We need to move toward more automated ways to deliver educational services. Lectures should be pre-recorded. Tests should be delivered via automated web interfaces. Labor productivity in education is abysmally low and that needs to change. Tying up lots of smart people as college professors wastes a dwindling pool of smart people who would be better used in industry.
During the last 20 years, the salaries of many university professors have risen far above the inflation rate. This is because there is a global paranoia among all families that unless their children enter a good college, they are condemned to misery. The competition to enter the top 30 schools has become fiercer than ever. I am not talking about the top 10 Ivy League schools, even a school that ranks below the top 30 can reject a lot of highly qualified students with very high grades and test scores.
But with the internet and computer revolution, it will soon become possible to create very user-friendly course packs that can be studied at home. So far, MIT has resisted putting its best course materials in video format, only some of their sketchy lecture notes and homework problems are posted at their web site. And in fact, if I understood what I have read, I believe that MIT actually charges money to outsiders for auditing their courses. But as rival institutions that are entirely web based start flourishing, some excellent course packs will be assembled, and these programs will compete with the quality of the top schools. Then in the future, even the poorest people will be able to get the best education, provided that they have the necessary mental horsepower.
So far, the Kindle offered by Amazon is a step in the right direction, but it is still at a very low resolution to read detailed diagrams and pictures that are in science books. But ultimately these things will improve dramatically.
Who cares, Wolf-Dog? Those schools aren't about the coursework - never have, never were - but about the connections you can get by getting in.
The "connections' are exaggerated. For MBA, etc, there are "connections", but a talented person will ultimately get hired and promoted. Also, despite the connections, if an engineer from a top school that later turns out to be mediocre, will be terminated. The reason the top companies want to interview students from top schools is because most of the talented kids are there. But this is gradually changing, because kids are able to find the same education in a more decentralized way everywhere. Already state universities offer very good programs for undergraduates in all areas. For some esoteric laboratories will still be financed by the top schools, but for undergraduate education, most of the possibilities will be decentralized.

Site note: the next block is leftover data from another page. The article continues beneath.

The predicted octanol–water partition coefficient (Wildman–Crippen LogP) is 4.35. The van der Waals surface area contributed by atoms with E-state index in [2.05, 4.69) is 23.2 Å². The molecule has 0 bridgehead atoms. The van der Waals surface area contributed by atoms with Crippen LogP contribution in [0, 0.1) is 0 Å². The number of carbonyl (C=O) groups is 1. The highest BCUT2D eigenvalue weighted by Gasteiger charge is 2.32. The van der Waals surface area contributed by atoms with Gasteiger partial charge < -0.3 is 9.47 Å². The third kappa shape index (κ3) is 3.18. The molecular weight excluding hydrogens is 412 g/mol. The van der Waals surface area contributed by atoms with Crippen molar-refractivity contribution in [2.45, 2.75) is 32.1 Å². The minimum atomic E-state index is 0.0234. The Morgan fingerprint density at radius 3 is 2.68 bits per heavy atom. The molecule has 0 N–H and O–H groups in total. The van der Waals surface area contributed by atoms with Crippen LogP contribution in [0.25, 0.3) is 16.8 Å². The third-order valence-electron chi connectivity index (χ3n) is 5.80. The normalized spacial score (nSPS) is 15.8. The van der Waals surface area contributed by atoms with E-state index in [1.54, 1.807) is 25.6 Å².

People who have the smarts, discipline, and motivation for success are going to do better regardless of whether they go to college.
Disagree. That could be true in a different country or a different time, but in the United States in the present, the right degree is a necessity to get into a high paying career track.
I've read reports of research which shows that where you get your college degree really only helps you get your first job.
Right degree: I have a degree in biology. I supervise software developers with degrees in math, physics, and other topics. One of the highest paid software consultants I know never went to college. He's brilliant.
High paying career track: Exactly what do you mean by that? I suspect you are thinking about a small number of occupations such as investment banker.